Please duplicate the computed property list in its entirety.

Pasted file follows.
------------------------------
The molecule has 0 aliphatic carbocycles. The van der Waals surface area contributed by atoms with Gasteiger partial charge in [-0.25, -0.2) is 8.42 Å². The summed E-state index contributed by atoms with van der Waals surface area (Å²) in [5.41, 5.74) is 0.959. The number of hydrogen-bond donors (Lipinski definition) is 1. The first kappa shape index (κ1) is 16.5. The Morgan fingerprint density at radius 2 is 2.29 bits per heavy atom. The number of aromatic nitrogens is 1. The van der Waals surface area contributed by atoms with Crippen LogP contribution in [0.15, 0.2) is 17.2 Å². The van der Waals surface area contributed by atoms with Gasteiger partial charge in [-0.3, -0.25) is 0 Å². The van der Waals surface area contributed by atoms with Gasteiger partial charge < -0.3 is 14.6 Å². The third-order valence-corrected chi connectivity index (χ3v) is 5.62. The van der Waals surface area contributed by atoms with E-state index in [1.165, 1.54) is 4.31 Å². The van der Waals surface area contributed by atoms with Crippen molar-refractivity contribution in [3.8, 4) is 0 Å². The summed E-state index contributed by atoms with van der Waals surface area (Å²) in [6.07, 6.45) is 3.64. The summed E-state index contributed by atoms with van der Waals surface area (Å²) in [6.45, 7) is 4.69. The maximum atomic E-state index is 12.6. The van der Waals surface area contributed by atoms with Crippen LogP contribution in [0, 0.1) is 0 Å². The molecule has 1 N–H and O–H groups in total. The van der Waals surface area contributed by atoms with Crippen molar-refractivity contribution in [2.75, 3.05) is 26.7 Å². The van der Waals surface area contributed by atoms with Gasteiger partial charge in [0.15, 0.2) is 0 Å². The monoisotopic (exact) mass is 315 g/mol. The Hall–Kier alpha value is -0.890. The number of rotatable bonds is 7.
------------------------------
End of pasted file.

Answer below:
The molecule has 0 aliphatic carbocycles. The van der Waals surface area contributed by atoms with Gasteiger partial charge in [-0.25, -0.2) is 8.42 Å². The summed E-state index contributed by atoms with van der Waals surface area (Å²) in [5.41, 5.74) is 0.959. The number of hydrogen-bond donors (Lipinski definition) is 1. The first kappa shape index (κ1) is 16.5. The Morgan fingerprint density at radius 2 is 2.29 bits per heavy atom. The number of aromatic nitrogens is 1. The van der Waals surface area contributed by atoms with Crippen LogP contribution in [0.15, 0.2) is 17.2 Å². The van der Waals surface area contributed by atoms with Gasteiger partial charge in [-0.3, -0.25) is 0 Å². The van der Waals surface area contributed by atoms with Gasteiger partial charge < -0.3 is 14.6 Å². The third-order valence-corrected chi connectivity index (χ3v) is 5.62. The van der Waals surface area contributed by atoms with E-state index in [1.165, 1.54) is 4.31 Å². The van der Waals surface area contributed by atoms with Crippen molar-refractivity contribution in [3.8, 4) is 0 Å². The summed E-state index contributed by atoms with van der Waals surface area (Å²) in [6.07, 6.45) is 3.64. The summed E-state index contributed by atoms with van der Waals surface area (Å²) in [6.45, 7) is 4.69. The maximum atomic E-state index is 12.6. The van der Waals surface area contributed by atoms with Crippen LogP contribution in [0, 0.1) is 0 Å². The molecule has 1 N–H and O–H groups in total. The van der Waals surface area contributed by atoms with Crippen molar-refractivity contribution in [2.75, 3.05) is 26.7 Å². The van der Waals surface area contributed by atoms with Gasteiger partial charge in [0.15, 0.2) is 0 Å². The monoisotopic (exact) mass is 315 g/mol. The Hall–Kier alpha value is -0.890. The number of rotatable bonds is 7.